Peter Whiting, associate dean for SAGES and professor of Earth, Environmental and Planetary Sciences, joined Case Western Reserve University (CWRU) in 1991 and has served as associate dean for over 17 years.
Focused on geomorphology, surface water hydrology and environmental geology, Whiting came to CWRU with unique professional experience, having previously worked as a consultant for the U.S. Department of Justice and the U.S. Forest Service. In what he considers a “valuable, brief detour” in consulting, Whiting helped answer important questions surrounding rivers in the United States, bringing together law and science to explain the country’s needs.
Yet, he knew he was always interested in teaching. During his time at Carleton College where he pursued his B.A. in geology, he loved working with his professors.
“After I realized there was a job where I could work with students and do research—it was a goal of mine to become a professor,” he said.
About 10 years after joining CWRU, Whiting had the opportunity to connect with students on a different level. From its inception, Whiting has either directed or co-directed the university’s SAGES program. When the program initially launched in 2003, it was Whiting and Associate Dean Lee Thompson who led the way.
“I’m very proud to be associated with SAGES,” Whiting said. “The ability we’ve had to give students the tools needed to solidify their thinking, reading, writing and oral communications has built and refined their skills.”
In this role, Whiting is dedicated to making the student experience at Case Western Reserve the best it can possibly be. He navigates course offerings each semester, ensuring that the courses students need are available to them and he helps manage any challenges students face academically.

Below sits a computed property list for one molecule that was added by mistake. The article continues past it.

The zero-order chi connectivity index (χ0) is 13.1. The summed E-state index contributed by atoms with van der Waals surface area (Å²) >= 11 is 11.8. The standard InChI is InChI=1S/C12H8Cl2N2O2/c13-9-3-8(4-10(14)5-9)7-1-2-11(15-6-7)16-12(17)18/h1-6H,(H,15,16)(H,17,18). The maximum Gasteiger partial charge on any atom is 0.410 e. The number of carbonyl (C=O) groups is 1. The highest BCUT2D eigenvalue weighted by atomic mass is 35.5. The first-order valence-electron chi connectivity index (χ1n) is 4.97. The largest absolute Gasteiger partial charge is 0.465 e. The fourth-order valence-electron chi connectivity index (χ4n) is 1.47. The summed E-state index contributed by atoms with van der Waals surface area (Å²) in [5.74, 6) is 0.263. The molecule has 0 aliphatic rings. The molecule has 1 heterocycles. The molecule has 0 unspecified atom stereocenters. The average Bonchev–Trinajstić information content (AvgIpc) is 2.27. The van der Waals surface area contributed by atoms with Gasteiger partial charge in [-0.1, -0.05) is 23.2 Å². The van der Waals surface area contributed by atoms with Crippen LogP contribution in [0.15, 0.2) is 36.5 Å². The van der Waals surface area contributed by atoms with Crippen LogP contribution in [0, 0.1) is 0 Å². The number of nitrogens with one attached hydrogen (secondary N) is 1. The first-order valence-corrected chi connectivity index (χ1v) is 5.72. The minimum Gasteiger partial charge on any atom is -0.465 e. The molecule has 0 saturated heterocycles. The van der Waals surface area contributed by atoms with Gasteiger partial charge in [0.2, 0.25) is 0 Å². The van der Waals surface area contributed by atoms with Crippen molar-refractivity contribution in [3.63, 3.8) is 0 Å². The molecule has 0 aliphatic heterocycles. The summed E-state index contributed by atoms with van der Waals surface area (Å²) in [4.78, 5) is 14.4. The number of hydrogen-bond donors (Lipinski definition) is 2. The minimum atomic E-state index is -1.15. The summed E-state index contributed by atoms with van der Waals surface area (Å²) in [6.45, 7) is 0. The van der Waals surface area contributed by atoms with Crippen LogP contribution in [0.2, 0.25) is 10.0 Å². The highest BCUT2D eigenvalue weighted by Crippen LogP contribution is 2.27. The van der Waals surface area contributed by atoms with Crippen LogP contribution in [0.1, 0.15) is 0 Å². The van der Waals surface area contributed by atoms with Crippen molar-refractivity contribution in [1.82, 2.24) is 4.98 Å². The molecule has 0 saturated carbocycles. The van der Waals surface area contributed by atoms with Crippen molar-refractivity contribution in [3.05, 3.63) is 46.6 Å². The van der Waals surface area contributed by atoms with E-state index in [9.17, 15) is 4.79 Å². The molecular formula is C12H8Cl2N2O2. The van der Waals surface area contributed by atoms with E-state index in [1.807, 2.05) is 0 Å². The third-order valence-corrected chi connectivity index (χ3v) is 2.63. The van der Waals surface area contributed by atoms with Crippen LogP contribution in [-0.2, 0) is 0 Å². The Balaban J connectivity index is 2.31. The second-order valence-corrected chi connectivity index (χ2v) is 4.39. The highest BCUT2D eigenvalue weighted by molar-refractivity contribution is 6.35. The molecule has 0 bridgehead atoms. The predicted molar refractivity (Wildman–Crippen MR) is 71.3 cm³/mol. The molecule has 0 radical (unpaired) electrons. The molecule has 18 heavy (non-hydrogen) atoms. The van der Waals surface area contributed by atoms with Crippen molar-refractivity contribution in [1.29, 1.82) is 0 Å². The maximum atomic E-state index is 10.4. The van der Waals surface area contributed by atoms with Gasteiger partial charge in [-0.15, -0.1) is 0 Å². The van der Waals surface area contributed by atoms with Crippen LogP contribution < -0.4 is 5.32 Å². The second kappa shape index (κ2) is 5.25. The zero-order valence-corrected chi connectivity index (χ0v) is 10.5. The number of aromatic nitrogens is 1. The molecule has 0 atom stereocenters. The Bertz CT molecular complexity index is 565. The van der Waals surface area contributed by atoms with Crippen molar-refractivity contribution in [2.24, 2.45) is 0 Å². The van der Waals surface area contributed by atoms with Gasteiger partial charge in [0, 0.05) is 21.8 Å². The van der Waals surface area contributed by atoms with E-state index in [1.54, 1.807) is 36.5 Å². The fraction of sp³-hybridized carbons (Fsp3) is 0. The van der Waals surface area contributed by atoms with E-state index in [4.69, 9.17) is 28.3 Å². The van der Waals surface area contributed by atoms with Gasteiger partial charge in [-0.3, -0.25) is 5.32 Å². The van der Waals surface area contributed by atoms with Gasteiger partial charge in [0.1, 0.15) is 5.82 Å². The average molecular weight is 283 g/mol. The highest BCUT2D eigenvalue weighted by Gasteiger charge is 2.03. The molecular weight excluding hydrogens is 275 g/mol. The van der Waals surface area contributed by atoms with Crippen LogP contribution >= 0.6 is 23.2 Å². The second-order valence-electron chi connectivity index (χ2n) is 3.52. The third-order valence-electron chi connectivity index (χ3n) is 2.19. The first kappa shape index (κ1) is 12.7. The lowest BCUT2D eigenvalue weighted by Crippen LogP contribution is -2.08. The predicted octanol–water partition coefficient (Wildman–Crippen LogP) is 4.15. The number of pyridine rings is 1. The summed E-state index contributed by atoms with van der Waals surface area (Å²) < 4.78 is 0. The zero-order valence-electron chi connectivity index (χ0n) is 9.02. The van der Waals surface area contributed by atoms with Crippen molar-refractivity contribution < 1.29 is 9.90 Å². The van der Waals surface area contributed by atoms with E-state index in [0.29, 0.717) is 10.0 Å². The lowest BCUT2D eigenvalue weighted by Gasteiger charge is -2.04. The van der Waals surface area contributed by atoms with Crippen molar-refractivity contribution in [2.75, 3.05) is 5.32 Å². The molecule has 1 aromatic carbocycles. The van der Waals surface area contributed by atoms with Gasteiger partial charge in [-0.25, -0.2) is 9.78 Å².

“I’m an advocate for students when it seems that processes might not be working,” he said. “There are situations where students can get lost on the path, so I make sure they get the help and services they need to do the more exciting things.”
Get to know Peter Whiting more with these questions.
What’s your favorite thing about CWRU/Cleveland?
I truly enjoy working with the college’s students, colleagues, faculty and staff. The people I interact with are great and work hard for the greater success of our students, the college and our institution, which also extends to being good citizens of Cleveland and the surrounding areas.
I feel blessed to have made Cleveland my home for 30 years. Life is easy here in so many respects. Having lived on both coasts and overseas, people in Cleveland tend to forget that we have so many of the amenities that other, noteworthy locations have, without all of the challenges that accompany a bigger city.
What do you do in your free time? What’re your hobbies?
I spend a lot of my time with my family. I like to be outdoors, perhaps not a surprise for a geologist. I take long bike rides each week. Even in the winters, I pray for lots of snow because I skate ski cross country. I also tinker around in my yard. My daughter and I recently built a raised bed vegetable garden that is very abundant!
What’s the last book you read?
My last book was a New York Times suggested summer read, The Interestings, and that is exactly what it was. For the last few years, I’ve been reading my way through the Anisfield-Wolf Book Award winners. I am haunted by Jesmyn Ward’s Sing, Unburied, Sing.
Are you a morning person or night person?
I’m usually sending emails by 6 a.m., but I have to get my seven hours of sleep. I am up early and I often joke that to do things well, I have to do them by 10 a.m. I am my most alert and clever in the morning.